This is a Friday morning like no other. The work this past week has been wonderfully different than the emails, meetings and thought-work of any Monday through Thursday I have known, even the ones spent on vacation.
My daily agenda has been to put about 300 miles of two-lane blacktop behind me. My task list has been shortened to keeping two-wheels spinning below me and absorbing the beauties of Highway 64.
This final day starts in Farmington, NM under a high sky and sunshine. This is an unexpected treat because rain is predicted.
The first few miles are forgettable suburban sprawl, but at Shiprock the road turns 90 degrees to the right for a final, spectacular dash west across the Colorado Plateau toward Teec Nos Pos, Arizona and the end of the road.
I’ve seen the Shiprock once before. Standing on the high ground of Mesa Verde National Park in southwest Colorado, you can see the Shiprock clearly. It rises 1,583 feet straight out of the New Mexico dirt like a grand, three-mast clipper--an imperial tall ship christened by the hand of God.
This is Navajo land. The ancients of the tribe had never seen a clipper ship. Their name for the Shiprock is TséBit ‘a’ i, which means rock with wings. Ancient Navajo traditions tell of a time when the Navajo lived on top of the winged rock, and descended only to plant their fields and get water. One day a huge lightning strike wiped out the trail. The women and children stranded on top of the rock starved to death. Today no one is permitted to summit the peak, in part for safety reasons, but also because the Navajo do not want the spirits of their ancients disturbed.
The Shiprock is a harbinger of the majestic peaks and towers of the famous Monument Valley, which have been standing for millennia in Utah about 100 miles to the northwest. Like the towers of Monument Valley, Shiprock is a stone remnant formed in the throat of a massive volcano perhaps 27 million years ago. The rock is breccia, the composite of smaller rocks and minerals fused together by heat into one majestic tower.
The volcano eroded away, but Shiprock stands tall and compelling. It can be accessed from US 64 via five miles of unpaved road.
At this point Highway 64 shoots straight west toward the mountains of northeast Arizona. It is quite clear a change in landscape is imminent. It is as if the state line ahead marks the boundary of another room, designed by a different architect, one with a penchant for odd angles and magenta.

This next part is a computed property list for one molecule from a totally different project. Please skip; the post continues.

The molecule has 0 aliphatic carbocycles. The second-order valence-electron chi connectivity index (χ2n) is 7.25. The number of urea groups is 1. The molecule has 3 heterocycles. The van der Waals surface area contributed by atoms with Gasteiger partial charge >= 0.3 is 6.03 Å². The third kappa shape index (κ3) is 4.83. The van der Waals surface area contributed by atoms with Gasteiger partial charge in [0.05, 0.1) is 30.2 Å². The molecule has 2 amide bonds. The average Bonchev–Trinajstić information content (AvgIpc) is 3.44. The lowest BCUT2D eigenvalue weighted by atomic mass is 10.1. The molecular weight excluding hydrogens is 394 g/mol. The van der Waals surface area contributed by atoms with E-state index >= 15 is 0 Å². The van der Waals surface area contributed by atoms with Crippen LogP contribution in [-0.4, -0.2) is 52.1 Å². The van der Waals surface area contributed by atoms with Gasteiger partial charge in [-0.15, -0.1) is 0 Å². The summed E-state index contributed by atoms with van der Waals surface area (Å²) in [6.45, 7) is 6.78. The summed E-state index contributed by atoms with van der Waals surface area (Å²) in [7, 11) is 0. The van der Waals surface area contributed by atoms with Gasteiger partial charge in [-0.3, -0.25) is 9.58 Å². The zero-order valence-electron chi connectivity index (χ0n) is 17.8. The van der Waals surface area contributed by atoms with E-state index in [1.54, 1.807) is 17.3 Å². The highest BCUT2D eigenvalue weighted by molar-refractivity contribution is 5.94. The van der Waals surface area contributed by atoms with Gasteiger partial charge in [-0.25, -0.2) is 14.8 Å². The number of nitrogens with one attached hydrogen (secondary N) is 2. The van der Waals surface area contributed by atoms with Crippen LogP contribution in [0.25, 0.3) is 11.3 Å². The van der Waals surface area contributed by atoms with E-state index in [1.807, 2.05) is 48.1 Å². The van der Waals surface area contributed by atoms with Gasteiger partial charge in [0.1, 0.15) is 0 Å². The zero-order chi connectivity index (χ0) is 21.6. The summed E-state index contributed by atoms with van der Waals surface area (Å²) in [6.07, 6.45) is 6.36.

To each side and in my rearview mirrors, New Mexico is tan, dotted with sage and the occasional gray mesa. Ahead of me are jagged reddish rocks and purple peaks. The mountains are making weather. Rain is rolling our way.
I’m flush with the idea that this is it. This is the end of the journey. This is the last hour of the last day of a 30-year quest, and I want to soak up every detail. A 64 West sign looms in the distance. Is this the last one? Stop and take a picture. Take 12 pictures. Breathe the morning air. Listen to the wind. Stare at the curtains of rain covering distant peaks. Stare at the red desert thirsty for every imminent drop of moisture. Stare at the parallel lines of the chip and tar highway that narrows and vanishes into the scene.
As the Shiprock disappears over my shoulder, the road seems to fall like a rollercoaster, perhaps a thousand feet or more downhill. I feel myself clutching the Kawasaki tighter as I start the descent. This is part of the East Defiance Monocline, an ancient fold in the earth caused by a massive uplift that created the nearby Corrizo Mountains. For a second or two the sensation feels like riding down the side of a bowl of broken glass. I’m falling fast and the view ahead is all points and angles.
On either side of the road, looming, eroded, sandstone rocks stand like sentries of a new land. At the bottom is the village of Beclabito, home to about 300 Navajo citizens. I see a few rusted buildings and earth-moving machines, remnants apparently of some long-closed mining operation, perhaps a uranium mine. This area was the epicenter of a cold-war uranium boom back in the Fifties. People still live here, but they don’t seem to work here. I wonder as I pass how anyone makes a living.
Past Beclabito the road turns northwest toward the Four Corners and--I can really feel it now--the end of the road.
My heart is filled with conflicting emotions. I’m equal parts joy, gratitude, satisfaction and grief. Joy for the adventure of it all. Gratitude for the time, resources and health to pull it off. Satisfaction for a dream fulfilled. And grief? Grief for a dream coming to an end.
My feeling is most like a funeral for an aging, ailing friend. You’ve long known the end is coming, and that has provided you time to express your love and admiration, to reminisce fondly, and to share a few last smiles. But at the end of it all, you still grieve what’s no longer there.
It’s clear Arizona does not care much about its little portion of Highway 64. The state line is marked only by a small sign and gravel pull-out. We stop for a photo so briefly we don’t remove our helmets. Back quickly on the bikes we sprint about six miles to Teec Nos Pos and a tall highway marker bearing the message we travelled 2,336 miles to read. End 64.
Teec Nos Pos is Navajo for round tree. We see nothing that fits that description. There is a scruffy trading post and some type of machine shop. Two men at the shop taking a smoke break seem amused by Raymond and me hugging each other and taking selfies on the shoulder of their road. We have to stoop and lean comically to get the End 64 sign in our background.
Raymond and I thank and congratulate each other, call our wives, and post a photo to Facebook. We take one good, long, last look around, then get back on our bikes to ride a road no longer named U.S. 64.